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Sarcandra glabra2.jpg
Sarcandra glabra
Scientific classification
Kingdom: Plantae
(unranked): Angiosperms
Order: Chloranthales
R.Br. [1]
Family: Chloranthaceae
R.Br. ex Sims [1]

Chloranthaceae /ˌklɔərænˈθʃ/ is a family of flowering plants. The family consists of four extant genera, totalling about 75 species,[2] of herbaceous or woody plants occurring in Southeast Asia, the Pacific, Madagascar, Central & South America, and the West Indies. The extinct genus Chloranthistemon also belongs to this family.[3] Members of this family are aromatic and have opposite, evergreen leaves with distinctive serrate margins and interpetiolar stipules (similar to the stipules found in family Rubiaceae). The flowers are inconspicuous, and arranged in inflorescences. Petals are absent in this family, and sometimes so are sepals. The flowers can be either hermaphrodite or of separate sexes. The fruit is drupe-like, consisting of one carpel.

Chloranthaceae have been recognised as a family in most classifications but without clear relatives. Molecular systematic studies have shown that it is not closely related to any other family and is among the early-diverging lineages in the angiosperms. In particular, it is neither a eudicot nor a monocot. Fossils assigned to Chloranthaceae, or closely related, are among the oldest angiosperms known. The APG II system (2003) leaves the family unplaced as to order but Stevens (2001 onwards) accepts the order Chloranthales, containing only this family.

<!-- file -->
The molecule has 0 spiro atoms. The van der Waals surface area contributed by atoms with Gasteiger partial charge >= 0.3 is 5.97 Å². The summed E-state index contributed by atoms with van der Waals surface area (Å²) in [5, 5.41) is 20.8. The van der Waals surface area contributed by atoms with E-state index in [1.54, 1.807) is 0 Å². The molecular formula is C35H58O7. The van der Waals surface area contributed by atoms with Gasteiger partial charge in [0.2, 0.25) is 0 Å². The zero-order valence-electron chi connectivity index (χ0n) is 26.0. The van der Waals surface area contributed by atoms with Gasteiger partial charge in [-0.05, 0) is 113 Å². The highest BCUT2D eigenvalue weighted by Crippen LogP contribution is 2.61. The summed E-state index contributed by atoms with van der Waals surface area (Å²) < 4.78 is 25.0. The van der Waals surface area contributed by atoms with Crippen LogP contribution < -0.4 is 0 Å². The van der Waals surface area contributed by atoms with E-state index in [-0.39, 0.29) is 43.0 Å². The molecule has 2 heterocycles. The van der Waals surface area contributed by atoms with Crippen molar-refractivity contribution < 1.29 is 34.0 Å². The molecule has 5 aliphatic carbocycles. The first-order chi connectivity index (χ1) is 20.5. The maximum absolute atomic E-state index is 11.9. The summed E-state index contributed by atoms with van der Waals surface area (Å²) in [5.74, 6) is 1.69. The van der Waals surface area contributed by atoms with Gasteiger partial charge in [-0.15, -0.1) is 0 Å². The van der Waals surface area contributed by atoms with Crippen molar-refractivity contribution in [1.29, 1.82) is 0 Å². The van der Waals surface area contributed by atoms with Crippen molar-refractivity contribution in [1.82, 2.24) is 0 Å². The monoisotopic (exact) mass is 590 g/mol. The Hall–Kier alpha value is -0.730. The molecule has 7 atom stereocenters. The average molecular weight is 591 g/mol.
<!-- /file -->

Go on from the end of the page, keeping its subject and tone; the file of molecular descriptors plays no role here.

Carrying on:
Some species are used in traditional medicine.










The phylogeny of the flowering plants, as of APG III (2009).

The Cronquist system (1981) assigned the family

to the order Piperales
in subclass Magnoliidae
in class Magnoliopsida [=dicotyledons]
of division Magnoliophyta [=angiosperms].

The Thorne system (1992) placed it

in the order Magnoliales, which was assigned
to superorder Magnolianae
in subclass Magnoliideae [=dicotyledons],
in class Magnoliopsida [=angiosperms].

The Dahlgren system raised the family to be

its own order Chloranthales, which was assigned
to superorder Magnolianae
in subclass Magnoliideae [=dicotyledons],
in class Magnoliopsida [=angiosperms].


  1. ^ a b Angiosperm Phylogeny Group III (2009). "An update of the Angiosperm Phylogeny Group classification for the orders and families of flowering plants: APG III". Botanical Journal of the Linnean Society 161 (2): 105–121. doi:10.1111/j.1095-8339.2009.00996.x. 
  2. ^ Stevens, P.F. "Angiosperm Phylogeny Website: Chloranthales". Retrieved 2014-10-24. 
  3. ^ Herendeen, P. S., W. L. Crepet, and K. C. Nixon. 1993. Chloranthus-like stamens from the Upper Cretaceous of New Jersey. American Journal of Botany 80 (8): 865-871.

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